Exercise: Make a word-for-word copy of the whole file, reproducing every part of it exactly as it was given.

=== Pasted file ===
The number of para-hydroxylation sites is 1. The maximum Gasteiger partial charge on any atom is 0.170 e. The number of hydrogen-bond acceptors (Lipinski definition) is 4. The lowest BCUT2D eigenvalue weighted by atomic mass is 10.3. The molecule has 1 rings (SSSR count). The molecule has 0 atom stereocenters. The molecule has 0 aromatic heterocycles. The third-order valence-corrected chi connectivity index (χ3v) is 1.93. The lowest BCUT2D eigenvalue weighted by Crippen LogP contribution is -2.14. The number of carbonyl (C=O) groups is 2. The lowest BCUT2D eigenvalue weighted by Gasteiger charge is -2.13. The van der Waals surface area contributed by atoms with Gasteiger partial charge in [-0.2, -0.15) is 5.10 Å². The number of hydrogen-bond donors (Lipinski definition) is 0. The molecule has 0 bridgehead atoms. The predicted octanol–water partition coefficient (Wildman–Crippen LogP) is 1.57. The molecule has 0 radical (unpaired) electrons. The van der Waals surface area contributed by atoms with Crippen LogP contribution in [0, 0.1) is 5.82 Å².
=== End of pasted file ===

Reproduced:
The number of para-hydroxylation sites is 1. The maximum Gasteiger partial charge on any atom is 0.170 e. The number of hydrogen-bond acceptors (Lipinski definition) is 4. The lowest BCUT2D eigenvalue weighted by atomic mass is 10.3. The molecule has 1 rings (SSSR count). The molecule has 0 atom stereocenters. The molecule has 0 aromatic heterocycles. The third-order valence-corrected chi connectivity index (χ3v) is 1.93. The lowest BCUT2D eigenvalue weighted by Crippen LogP contribution is -2.14. The number of carbonyl (C=O) groups is 2. The lowest BCUT2D eigenvalue weighted by Gasteiger charge is -2.13. The van der Waals surface area contributed by atoms with Gasteiger partial charge in [-0.2, -0.15) is 5.10 Å². The number of hydrogen-bond donors (Lipinski definition) is 0. The molecule has 0 bridgehead atoms. The predicted octanol–water partition coefficient (Wildman–Crippen LogP) is 1.57. The molecule has 0 radical (unpaired) electrons. The van der Waals surface area contributed by atoms with Crippen LogP contribution in [0, 0.1) is 5.82 Å².